Following the 2019 season, the Sox's victory was tarnished to some extent as it was revealed that the team had put together a sophisticated system aimed at stealing their opponents' signs through the use of the video review room. These allegations surfaced in the wake of an investigation by Major League Baseball into a similar scheme run by the 2017 Houston Astros. There was a clear link between the two cases, in the person of manager Alex Cora, who was on the coaching staff of the Houston team under investigation. One day after MLB issued some harsh penalties for the Astros, the Red Sox announced that Cora's employment with them was being terminated, as it was a foregone conclusion that the Sox would be issued similar punishment as soon as MLB had completed its investigation and there was no point in prolonging the agony. However, when the Commissioner released his findings on April 22, 2020, he found that the Red Sox's scheme, while still in violation of the rules, was much more limited in scope than the Astros' had been, and suspended only one mid-level employee, the team's video room coordinator, as well as forfeiting a second-round pick in the 2020 amateur draft.
Awards and Honors
- All-Stars: Mookie Betts, Craig Kimbrel, J.D. Martinez, Mitch Moreland and Chris Sale
- AL MVP: Mookie Betts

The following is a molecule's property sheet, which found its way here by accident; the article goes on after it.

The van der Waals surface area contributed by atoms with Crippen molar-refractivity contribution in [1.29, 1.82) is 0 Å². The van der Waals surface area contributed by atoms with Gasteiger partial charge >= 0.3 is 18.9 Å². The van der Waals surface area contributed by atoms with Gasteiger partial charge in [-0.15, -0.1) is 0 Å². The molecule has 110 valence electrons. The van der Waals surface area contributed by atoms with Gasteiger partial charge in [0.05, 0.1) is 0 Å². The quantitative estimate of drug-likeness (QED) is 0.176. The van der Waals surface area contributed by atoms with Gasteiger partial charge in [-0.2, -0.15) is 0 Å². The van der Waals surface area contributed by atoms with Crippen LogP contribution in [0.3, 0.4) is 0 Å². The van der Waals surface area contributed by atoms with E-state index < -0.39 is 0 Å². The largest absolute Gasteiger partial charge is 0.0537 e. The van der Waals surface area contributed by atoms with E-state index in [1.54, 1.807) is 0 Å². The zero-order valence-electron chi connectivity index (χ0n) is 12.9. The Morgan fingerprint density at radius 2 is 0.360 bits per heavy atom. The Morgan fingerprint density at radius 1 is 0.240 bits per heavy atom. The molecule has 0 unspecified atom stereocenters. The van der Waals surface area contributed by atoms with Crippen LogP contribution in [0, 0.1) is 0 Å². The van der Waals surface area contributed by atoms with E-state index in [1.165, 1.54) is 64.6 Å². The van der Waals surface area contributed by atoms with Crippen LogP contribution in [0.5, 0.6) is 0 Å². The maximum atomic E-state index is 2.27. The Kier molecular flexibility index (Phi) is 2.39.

- AL Comeback Player of the Year Award: David Price
- AL Gold Glove: Mookie Betts (RF), Jackie Bradley (CF) and Ian Kinsler (2B)
- AL Silver Slugger Award Winner: Mookie Betts (OF) and J.D. Martinez (OF & DH)
- Scot Boeck: "5 astonishing facts from the Red Sox's historic 16-2 start", USA Today Sports, April 20, 2018. 
- Ian Browne: "Red Sox set to thrive with fresh faces, outlook", mlb.com, March 20, 2018. 
- Ian Browne: "2018 champs stand out as greatest Sox team: Club went an astounding 119-57 in regular season and postseason", mlb.com, October 29, 2018. 
- Chris Bumbaca: "Boston Red Sox illegally used video replay room to steal signs during 2018 season, report says", USA Today, January 7, 2020. 
- Mark Feinsand: "Boston sign stealing in '18 found limited in scope", mlb.com April 22, 2020. 
- Gabe Lacques: "Are these the best Red Sox ever? Only a championship will truly cement their legacy", USA Today, Sepetmber 21, 2018. 
- Gabe Lacques: "Why these Red Sox are the greatest of their four recent champions", October 29, 2018. 
- Mike Lupica: "Red Sox the ultimate win-now team: Loaded roster will be even more expensive to keep together in future", mlb.com, March 10, 2018. 
- Bob Nightengale: "Yankees and Red Sox, both bound for 100 wins, gear up for epic pennant race: 'Bring it on'", USA Today Sports, July 19, 2018. 
- Bob Nightengale: "Boston Red Sox want to be immortalized as greatest team in franchise history", USA Today, October 19, 2018. 
- Bob Nightengale: "These Red Sox are the kings of this century, winning four World Series titles in 15 years", USA Today, October 28, 2018. * Doug Padilla: "Sox (16-2) off to MLB's best start since 1987", mlb.com, April 20, 2018. 
- Andrew Simon: "Red Sox have shot at Mariners' win record: 79-34 start has Boston within striking distance of the record books", mlb.com, August 7, 2018.